I filed my taxes on November 2 by myself, since I wasn’t comfortable with the first accountant I hired. It turned out to be not that scary (aside from, well, making really big electronic payments) – I don’t mind balancing books, making sense of GIFI codes, or searching the Quickbooks/TurboTax websites for information.

A little over two weeks later, I received a Corporation Notice of Assessment that said I owed an additional $146, with no interest due if I paid it before December 31, 2012. (Good news: that means my tax payments made it into the correct account!) The difference was in the Ontario tax calculations. It was easy to send in another tax payment through my bank.

Someone from the Canada Revenue Agency has been trying to reach me in order to ask questions about my HST registration. We’ve been playing phone tag for a few days. I called the CRA to follow up on that and ask a couple of questions. I confirmed that I was eligible for quarterly instalments instead of monthly instalments. The CRA agent also pointed out that I needed to take into account that I just wrapped up a short tax year, so I recalculated all of my instalments and set up bigger payments. I double-checked that they don’t mind me overpaying my instalments for a little peace of mind. (I know, funny question! “Is it okay if I send you more money than I need to?”) Whew!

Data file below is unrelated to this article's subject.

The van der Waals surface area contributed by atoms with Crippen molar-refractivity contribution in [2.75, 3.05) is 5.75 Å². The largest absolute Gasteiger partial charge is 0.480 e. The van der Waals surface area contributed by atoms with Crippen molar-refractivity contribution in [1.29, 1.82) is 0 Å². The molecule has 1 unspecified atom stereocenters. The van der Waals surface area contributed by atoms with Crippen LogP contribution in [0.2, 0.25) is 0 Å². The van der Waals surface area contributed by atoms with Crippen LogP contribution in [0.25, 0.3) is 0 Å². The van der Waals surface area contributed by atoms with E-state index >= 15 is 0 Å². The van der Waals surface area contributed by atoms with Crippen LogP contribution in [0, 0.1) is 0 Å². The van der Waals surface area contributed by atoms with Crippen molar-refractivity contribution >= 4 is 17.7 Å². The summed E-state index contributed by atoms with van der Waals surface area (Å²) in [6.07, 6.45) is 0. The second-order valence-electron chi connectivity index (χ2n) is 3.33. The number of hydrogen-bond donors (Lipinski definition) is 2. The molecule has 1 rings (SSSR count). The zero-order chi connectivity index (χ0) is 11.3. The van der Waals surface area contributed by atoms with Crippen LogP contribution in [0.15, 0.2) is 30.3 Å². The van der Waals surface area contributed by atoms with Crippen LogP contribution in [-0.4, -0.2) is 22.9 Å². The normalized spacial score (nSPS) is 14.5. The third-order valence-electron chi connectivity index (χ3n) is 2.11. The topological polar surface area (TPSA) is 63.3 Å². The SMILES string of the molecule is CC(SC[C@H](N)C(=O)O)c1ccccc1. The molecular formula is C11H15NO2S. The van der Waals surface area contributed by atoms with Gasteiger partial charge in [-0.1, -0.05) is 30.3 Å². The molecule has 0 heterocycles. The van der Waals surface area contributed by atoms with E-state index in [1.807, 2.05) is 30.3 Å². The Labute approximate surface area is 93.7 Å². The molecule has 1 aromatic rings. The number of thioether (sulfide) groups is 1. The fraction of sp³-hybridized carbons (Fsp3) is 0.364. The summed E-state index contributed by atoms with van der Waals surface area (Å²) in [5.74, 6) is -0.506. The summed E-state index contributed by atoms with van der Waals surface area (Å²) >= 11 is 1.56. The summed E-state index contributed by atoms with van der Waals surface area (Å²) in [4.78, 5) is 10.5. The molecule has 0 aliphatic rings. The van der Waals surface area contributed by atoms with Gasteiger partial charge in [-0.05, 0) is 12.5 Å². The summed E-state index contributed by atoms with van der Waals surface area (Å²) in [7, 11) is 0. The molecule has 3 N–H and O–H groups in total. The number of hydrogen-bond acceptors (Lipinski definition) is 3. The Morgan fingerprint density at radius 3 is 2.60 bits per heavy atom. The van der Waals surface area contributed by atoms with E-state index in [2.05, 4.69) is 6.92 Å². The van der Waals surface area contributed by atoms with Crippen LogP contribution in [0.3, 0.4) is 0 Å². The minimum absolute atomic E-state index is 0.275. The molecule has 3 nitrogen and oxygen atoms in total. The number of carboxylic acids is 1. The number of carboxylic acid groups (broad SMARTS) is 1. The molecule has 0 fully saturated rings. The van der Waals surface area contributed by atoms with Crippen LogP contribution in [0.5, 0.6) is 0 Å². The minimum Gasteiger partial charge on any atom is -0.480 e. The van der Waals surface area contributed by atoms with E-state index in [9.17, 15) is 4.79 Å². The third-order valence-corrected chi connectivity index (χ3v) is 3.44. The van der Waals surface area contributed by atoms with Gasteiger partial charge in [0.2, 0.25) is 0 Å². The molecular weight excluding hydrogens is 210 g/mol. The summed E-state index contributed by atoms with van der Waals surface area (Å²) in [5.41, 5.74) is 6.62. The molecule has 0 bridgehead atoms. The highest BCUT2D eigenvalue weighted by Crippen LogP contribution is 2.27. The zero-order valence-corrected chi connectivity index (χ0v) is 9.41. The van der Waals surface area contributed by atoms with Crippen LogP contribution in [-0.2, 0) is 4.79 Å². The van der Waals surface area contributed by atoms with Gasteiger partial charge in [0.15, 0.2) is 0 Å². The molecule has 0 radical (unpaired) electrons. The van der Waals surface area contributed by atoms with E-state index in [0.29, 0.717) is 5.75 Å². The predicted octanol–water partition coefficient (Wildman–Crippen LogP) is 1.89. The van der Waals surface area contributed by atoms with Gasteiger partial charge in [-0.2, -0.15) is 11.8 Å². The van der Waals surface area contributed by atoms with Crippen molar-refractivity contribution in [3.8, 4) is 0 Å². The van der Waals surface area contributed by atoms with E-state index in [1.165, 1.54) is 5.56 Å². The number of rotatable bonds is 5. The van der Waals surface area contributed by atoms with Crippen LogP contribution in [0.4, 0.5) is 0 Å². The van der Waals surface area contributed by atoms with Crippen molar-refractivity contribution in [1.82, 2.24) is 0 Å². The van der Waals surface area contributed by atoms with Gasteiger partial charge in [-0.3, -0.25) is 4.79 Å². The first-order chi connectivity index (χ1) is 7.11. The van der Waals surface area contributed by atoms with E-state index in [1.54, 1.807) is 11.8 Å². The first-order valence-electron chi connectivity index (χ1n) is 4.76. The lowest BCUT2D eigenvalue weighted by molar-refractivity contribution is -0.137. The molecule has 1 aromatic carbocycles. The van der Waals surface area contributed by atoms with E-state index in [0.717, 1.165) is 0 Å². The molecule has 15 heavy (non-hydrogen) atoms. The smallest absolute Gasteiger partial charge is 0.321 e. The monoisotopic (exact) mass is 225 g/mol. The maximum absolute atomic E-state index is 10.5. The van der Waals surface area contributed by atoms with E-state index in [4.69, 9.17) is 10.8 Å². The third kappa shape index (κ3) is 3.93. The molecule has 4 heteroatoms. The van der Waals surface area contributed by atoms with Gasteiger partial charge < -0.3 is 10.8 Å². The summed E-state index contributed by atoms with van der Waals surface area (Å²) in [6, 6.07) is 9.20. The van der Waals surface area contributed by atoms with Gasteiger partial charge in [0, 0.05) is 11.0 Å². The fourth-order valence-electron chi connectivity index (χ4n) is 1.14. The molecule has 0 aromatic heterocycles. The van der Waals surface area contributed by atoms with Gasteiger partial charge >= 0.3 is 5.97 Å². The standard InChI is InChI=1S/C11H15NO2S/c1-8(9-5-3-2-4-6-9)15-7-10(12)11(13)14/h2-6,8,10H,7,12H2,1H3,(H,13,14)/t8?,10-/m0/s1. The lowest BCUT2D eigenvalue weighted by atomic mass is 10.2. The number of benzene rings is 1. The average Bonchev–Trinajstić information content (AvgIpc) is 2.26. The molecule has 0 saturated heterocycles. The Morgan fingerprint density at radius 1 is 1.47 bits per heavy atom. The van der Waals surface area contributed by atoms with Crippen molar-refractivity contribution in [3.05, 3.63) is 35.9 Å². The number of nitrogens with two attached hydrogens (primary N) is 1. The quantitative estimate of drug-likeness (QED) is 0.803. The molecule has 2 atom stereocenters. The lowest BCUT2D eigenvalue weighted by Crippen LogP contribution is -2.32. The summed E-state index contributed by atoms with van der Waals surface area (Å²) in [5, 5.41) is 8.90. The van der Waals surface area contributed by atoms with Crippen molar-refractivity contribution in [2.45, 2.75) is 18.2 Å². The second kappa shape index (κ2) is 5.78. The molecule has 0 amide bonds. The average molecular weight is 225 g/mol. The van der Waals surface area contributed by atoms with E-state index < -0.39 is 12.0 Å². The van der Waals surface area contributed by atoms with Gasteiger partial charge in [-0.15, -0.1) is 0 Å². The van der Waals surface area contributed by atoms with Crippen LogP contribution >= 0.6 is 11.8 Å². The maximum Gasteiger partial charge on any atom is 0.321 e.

I’d still like to know an accountant whom I can e-mail quick questions or ask to review my books. In a few years, I’ll probably want to start taking money out of the corporation in order to take advantage of the basic personal exemption for taxes, and it would be great to have an accountant help me get that set up properly. In the meantime, it’s good to know that the CRA isn’t all that scary – no be-suited auditors breaking down our door! <laugh>

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Submitted my application for Canadian citizenship!

Posted: - Modified: | canada